23 August, 2021

Stories my father told me

Perhaps I’m getting old. After all, this will almost certainly be the last thing I write as an under-50. But one of the many unexpected consequences of the ongoing pandemic is it’s finally made me grateful for my father’s stories of hardship and deprivation growing up in the 1940s.

Like the times he would be upset about one of his pet rabbits running away, but at least there was a decent stew for dinner that night. Or the time my grandmother was almost arrested for having a tiny hole in the sheet of iron they covered the window with during blackout. And the guilt he later felt for constantly asking her when Uncle Bill would be coming home and not understanding that the answer was, Never.

Knowing what I know now about trauma, I feel terrible for internally rolling my eyes and thinking ‘Here he goes again,’ when the topics came up.

So what’s this got to do with a pandemic eighty years later?
Perspective. That’s what.

Hearing these stories from an early age, sometimes to the point of cliché, might possibly be the reason I have very little sympathy with anti-lockdown sentiment.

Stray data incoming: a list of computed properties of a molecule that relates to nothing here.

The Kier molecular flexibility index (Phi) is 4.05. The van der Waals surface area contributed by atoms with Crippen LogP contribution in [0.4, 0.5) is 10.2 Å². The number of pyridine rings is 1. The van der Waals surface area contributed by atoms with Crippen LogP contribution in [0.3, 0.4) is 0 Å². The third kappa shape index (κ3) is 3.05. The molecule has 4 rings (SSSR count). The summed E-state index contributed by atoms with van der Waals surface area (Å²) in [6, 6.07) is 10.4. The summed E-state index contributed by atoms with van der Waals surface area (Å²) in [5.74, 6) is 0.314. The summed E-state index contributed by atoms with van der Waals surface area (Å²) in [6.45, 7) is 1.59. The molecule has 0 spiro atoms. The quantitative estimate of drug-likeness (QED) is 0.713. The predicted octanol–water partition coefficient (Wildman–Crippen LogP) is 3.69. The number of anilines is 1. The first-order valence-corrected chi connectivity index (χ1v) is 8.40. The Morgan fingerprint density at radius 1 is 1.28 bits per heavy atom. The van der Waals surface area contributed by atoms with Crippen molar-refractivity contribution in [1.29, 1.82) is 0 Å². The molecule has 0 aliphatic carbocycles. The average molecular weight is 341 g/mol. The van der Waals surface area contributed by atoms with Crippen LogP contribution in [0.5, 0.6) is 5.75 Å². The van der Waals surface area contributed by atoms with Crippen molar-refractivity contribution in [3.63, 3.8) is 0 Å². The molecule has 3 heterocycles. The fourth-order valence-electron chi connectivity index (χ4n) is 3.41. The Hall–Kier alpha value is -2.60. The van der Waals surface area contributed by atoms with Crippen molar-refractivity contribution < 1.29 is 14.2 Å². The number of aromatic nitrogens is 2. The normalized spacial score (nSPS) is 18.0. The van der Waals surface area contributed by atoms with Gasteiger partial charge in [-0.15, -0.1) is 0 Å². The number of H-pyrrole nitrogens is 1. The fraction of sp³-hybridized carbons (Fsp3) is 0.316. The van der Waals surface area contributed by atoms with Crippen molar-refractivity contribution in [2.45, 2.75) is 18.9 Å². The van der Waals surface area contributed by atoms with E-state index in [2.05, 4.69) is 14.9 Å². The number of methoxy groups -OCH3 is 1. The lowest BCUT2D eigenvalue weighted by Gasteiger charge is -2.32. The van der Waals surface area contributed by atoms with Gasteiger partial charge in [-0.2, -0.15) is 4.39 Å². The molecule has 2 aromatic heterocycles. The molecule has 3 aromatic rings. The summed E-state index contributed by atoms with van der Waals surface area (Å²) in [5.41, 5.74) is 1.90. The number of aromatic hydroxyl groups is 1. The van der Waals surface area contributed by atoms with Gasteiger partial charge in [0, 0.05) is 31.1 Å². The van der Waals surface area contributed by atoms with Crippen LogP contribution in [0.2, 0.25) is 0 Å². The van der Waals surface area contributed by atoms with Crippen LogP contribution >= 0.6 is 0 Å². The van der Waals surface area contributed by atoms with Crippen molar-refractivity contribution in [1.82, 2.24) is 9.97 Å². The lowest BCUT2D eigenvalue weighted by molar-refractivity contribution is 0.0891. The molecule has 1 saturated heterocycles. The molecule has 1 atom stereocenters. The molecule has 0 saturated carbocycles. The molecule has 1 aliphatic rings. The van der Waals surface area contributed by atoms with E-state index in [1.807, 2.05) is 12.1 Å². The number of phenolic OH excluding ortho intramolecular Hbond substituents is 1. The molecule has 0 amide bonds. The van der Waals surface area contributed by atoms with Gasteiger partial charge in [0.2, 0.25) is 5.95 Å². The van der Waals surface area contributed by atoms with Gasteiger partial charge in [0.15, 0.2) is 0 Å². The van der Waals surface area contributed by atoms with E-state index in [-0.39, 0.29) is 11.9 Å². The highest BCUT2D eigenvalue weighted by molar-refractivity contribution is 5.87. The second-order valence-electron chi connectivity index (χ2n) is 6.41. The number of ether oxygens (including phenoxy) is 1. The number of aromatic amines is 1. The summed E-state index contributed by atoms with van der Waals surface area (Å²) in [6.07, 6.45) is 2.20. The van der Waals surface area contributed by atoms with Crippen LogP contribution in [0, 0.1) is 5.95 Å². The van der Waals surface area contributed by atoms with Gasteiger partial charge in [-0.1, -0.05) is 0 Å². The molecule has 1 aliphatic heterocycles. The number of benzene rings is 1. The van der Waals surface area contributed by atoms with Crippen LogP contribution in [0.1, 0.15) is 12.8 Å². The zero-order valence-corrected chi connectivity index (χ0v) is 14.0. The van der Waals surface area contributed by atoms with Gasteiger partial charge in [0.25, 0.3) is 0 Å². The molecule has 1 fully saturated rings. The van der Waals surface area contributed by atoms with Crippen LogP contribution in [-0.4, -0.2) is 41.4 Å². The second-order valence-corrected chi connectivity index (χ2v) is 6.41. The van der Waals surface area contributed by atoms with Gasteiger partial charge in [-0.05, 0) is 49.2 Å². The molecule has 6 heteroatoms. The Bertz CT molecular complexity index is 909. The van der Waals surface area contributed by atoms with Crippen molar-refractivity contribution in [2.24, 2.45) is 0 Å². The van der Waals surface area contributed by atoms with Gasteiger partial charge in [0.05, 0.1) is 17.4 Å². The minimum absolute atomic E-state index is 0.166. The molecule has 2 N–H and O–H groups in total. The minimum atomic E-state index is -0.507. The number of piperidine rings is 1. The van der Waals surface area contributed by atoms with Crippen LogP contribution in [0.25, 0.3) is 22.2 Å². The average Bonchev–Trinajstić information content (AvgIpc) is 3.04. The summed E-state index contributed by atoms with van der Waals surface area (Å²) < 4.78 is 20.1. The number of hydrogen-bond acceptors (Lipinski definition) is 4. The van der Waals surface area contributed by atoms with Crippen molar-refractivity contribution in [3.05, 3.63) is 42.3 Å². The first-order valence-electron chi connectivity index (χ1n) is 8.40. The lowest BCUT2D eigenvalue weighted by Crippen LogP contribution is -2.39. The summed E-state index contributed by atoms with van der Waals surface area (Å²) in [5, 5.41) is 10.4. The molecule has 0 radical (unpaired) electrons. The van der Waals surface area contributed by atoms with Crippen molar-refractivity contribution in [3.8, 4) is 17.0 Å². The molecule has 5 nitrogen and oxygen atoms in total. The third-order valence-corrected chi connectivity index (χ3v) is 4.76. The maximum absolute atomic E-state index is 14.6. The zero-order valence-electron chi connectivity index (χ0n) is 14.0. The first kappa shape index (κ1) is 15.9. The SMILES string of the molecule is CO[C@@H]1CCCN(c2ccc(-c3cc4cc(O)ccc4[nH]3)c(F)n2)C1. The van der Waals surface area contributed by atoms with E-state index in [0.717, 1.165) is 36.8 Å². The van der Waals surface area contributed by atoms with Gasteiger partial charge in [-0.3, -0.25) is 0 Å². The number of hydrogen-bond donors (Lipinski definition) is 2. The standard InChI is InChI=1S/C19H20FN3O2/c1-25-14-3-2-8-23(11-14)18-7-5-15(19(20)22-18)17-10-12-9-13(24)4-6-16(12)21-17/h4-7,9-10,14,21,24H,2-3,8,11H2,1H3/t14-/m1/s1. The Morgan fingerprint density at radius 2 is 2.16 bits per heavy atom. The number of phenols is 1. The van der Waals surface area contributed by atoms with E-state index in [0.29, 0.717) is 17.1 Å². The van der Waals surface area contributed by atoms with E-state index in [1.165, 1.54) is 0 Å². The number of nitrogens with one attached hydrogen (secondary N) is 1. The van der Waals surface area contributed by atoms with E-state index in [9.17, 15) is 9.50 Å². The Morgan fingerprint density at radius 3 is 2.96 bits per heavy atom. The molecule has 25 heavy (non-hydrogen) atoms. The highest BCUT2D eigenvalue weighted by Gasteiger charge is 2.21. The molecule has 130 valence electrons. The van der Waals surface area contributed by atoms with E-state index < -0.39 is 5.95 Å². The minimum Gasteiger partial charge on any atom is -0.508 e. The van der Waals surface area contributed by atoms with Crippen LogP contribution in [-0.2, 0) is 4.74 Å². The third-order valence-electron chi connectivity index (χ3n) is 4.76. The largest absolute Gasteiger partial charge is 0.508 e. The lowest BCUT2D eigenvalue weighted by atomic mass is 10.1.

It’s not a stretch to take some of the bad-faith arguments against lockdowns and apply them to wartime efforts.

“The government is telling us what we can eat, what we can spend our money on, how much fuel we can use, what we can write in letters and even when we can have the lights on. They tell us this is to defend our freedom but they’ve already taken all our freedom away. This is already a dictatorship. The question is how long we’re prepared to stand for being treated like this by our own representatives before we just learn to live with a foreign occupation.”

The answer of course was, As long as it takes. And no-one in their right mind would suggest it wasn’t the right thing to do.

Then there are those who don’t deny the risk of letting the virus spread but ask whether life is even worth living without being able to go to the footy, have pint of craft IPA after work, or go out for a smashed avocado brunch. That would be the same smashed avo which in the pre-pandemic times, some claimed was the reason young people can’t afford a house. Turns out it was actually an essential service and a pillar of the economy.